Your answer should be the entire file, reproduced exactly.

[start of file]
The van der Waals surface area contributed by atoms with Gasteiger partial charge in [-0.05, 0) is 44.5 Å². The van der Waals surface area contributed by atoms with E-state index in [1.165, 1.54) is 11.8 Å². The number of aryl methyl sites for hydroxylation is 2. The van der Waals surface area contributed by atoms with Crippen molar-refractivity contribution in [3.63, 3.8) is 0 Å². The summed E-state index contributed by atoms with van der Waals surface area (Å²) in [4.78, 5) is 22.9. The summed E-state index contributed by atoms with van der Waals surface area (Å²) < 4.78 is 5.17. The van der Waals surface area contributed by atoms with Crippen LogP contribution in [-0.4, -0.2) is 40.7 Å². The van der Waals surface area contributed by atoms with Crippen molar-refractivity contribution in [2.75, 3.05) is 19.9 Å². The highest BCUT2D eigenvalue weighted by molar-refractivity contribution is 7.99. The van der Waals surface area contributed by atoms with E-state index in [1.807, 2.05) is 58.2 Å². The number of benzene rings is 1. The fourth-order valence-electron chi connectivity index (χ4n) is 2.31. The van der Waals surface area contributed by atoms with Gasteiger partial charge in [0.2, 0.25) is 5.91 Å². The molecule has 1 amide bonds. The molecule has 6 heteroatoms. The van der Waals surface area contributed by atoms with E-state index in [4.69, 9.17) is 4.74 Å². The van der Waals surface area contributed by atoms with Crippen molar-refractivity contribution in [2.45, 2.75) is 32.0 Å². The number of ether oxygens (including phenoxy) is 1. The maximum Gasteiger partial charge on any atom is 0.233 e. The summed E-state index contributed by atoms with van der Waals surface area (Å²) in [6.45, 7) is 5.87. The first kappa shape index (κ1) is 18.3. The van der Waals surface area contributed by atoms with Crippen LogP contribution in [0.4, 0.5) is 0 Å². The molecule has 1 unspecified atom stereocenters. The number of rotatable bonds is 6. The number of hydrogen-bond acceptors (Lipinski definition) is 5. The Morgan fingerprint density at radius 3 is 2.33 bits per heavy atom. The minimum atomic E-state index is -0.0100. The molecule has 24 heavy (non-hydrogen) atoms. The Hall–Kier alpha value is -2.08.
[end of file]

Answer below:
The van der Waals surface area contributed by atoms with Gasteiger partial charge in [-0.05, 0) is 44.5 Å². The van der Waals surface area contributed by atoms with E-state index in [1.165, 1.54) is 11.8 Å². The number of aryl methyl sites for hydroxylation is 2. The van der Waals surface area contributed by atoms with Crippen molar-refractivity contribution in [3.63, 3.8) is 0 Å². The summed E-state index contributed by atoms with van der Waals surface area (Å²) in [4.78, 5) is 22.9. The summed E-state index contributed by atoms with van der Waals surface area (Å²) < 4.78 is 5.17. The van der Waals surface area contributed by atoms with Crippen LogP contribution in [-0.4, -0.2) is 40.7 Å². The van der Waals surface area contributed by atoms with Crippen molar-refractivity contribution in [2.75, 3.05) is 19.9 Å². The highest BCUT2D eigenvalue weighted by molar-refractivity contribution is 7.99. The van der Waals surface area contributed by atoms with E-state index in [1.807, 2.05) is 58.2 Å². The number of benzene rings is 1. The fourth-order valence-electron chi connectivity index (χ4n) is 2.31. The van der Waals surface area contributed by atoms with Gasteiger partial charge in [0.2, 0.25) is 5.91 Å². The molecule has 1 amide bonds. The molecule has 6 heteroatoms. The van der Waals surface area contributed by atoms with E-state index in [4.69, 9.17) is 4.74 Å². The van der Waals surface area contributed by atoms with Crippen molar-refractivity contribution in [2.45, 2.75) is 32.0 Å². The number of ether oxygens (including phenoxy) is 1. The maximum Gasteiger partial charge on any atom is 0.233 e. The summed E-state index contributed by atoms with van der Waals surface area (Å²) in [6.45, 7) is 5.87. The first kappa shape index (κ1) is 18.3. The van der Waals surface area contributed by atoms with Crippen LogP contribution in [0.4, 0.5) is 0 Å². The molecule has 1 unspecified atom stereocenters. The number of rotatable bonds is 6. The number of hydrogen-bond acceptors (Lipinski definition) is 5. The Morgan fingerprint density at radius 3 is 2.33 bits per heavy atom. The minimum atomic E-state index is -0.0100. The molecule has 24 heavy (non-hydrogen) atoms. The Hall–Kier alpha value is -2.08.